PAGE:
As far as what an "average" athlete might earn in the various sports, those salaries are, in fact, apples-to-apples. They simply are the figures arrived at by dividing the total player compensation for each league by the number of participants in a given season.

But there are three common objections to those numbers -- quantitative, qualitative and statistical -- often heard from NBA players and their agents.

The first objection is obvious: There are far more players divvying up the NFL pie, with 53 players per team compared to a maximum of 15 in the NBA, 23 in the NHL and 25 in baseball. NBA players are more "elite" simply because there are fewer of them.

Next, because of those smaller rosters, the impact of any one player on an NBA team in theory is greater than any one player in the other sports. A starter in the NBA is 20 percent of his team's primary lineup, compared to 16.7 percent in hockey, 11.1 percent in baseball or 4.5 percent in football (22 starters, offense and defense combined).

There probably is no more important position in those four sports than NFL quarterback, but the fact is, he's on the field half the time (or less, allowing for special teams). A starting pitcher can dominate a ball game by himself -- but he sits out four of every five games. A hot goaltender can alter the course of a Stanley Cup series but he's a specialist, too, who won't be scoring many goals for his club.

An NBA superstar, meanwhile, can contribute for 40 minutes or more out of each game's 48. Between points scored, rebounds grabbed and assists dished, he can account for much of his team's scoring or second chances. And the best of them play just as hard, and nearly as effectively, at the defensive end. Even bench players, if they're in their teams' rotation, have defined and significant roles.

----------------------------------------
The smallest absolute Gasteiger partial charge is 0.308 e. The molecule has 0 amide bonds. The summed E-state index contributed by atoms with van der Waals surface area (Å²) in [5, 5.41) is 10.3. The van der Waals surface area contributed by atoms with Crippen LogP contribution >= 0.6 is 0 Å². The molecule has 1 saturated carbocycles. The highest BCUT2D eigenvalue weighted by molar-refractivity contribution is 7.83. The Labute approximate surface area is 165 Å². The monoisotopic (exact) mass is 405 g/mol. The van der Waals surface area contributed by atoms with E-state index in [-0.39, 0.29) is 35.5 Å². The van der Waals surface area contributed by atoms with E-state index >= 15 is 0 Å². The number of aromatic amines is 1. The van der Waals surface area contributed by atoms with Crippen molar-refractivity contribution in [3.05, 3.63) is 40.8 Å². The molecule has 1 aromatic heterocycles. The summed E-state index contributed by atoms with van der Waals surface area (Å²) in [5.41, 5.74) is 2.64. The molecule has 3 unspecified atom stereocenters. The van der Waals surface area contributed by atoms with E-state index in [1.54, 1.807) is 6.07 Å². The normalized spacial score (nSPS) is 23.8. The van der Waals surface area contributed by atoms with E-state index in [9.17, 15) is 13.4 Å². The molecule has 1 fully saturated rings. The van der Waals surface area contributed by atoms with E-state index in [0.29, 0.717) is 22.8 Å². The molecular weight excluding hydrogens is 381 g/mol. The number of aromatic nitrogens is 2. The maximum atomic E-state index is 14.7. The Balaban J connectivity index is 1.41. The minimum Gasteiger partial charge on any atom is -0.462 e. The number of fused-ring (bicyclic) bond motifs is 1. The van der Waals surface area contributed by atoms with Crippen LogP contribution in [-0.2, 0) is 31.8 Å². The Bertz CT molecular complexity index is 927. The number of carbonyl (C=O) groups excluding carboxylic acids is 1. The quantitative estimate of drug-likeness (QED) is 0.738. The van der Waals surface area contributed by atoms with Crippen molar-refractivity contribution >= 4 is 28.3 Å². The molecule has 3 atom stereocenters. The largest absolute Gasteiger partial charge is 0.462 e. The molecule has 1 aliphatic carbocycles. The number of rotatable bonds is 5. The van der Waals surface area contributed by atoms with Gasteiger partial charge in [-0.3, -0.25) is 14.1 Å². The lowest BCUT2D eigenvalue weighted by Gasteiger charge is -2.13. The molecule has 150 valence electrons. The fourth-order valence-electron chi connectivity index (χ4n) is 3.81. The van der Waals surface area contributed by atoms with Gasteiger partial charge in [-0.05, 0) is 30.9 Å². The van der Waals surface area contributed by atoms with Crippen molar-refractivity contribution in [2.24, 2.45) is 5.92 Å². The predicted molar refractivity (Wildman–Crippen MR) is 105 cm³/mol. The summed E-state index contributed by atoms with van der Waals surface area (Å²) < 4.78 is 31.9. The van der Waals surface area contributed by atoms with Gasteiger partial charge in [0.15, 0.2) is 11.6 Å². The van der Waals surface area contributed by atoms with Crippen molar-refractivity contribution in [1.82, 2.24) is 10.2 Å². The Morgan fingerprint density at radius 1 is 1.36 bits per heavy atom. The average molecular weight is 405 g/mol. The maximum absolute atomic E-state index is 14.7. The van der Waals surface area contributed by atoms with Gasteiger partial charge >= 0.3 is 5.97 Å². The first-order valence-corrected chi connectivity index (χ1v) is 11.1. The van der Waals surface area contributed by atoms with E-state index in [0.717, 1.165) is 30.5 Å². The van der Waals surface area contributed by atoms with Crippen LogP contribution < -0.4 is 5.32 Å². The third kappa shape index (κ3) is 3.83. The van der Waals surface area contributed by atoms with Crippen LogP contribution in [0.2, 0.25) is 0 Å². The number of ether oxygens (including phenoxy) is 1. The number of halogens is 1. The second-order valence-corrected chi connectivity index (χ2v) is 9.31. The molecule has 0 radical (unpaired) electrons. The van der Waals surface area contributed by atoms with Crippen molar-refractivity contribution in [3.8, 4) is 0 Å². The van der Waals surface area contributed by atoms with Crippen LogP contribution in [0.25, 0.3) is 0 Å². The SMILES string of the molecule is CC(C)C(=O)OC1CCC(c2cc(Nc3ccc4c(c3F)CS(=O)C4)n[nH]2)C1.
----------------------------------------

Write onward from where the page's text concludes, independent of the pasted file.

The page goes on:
Maybe most importantly, though, is the statistical objection to using an "average" player salary when a "median" figure would be more reflective of a typical athlete's earning power.

Average, or mean, is the number calculated by dividing the total compensation by the number of players. Median is the salary point where half of the players in a league are paid more and half are paid less. A few maximum-salary contracts can skew the average by pulling it up, while the median would be unaffected.

Think of it this way: If you own a $200,000 house on a block with five identical homes and someone builds a $1 million McMansion on the vacant corner lot, the average value of homes on that block suddenly would be $333,333. The median value would remain $200,000. Which figure is closer to reality?

"It's the median salary that's more important," NBA agent Bill Duffy said. "Look at the Miami Heat as an analogy here: You've got three guys making $17 million and probably six guys making $1.2 [million]. So that's a little misguided, that average salary."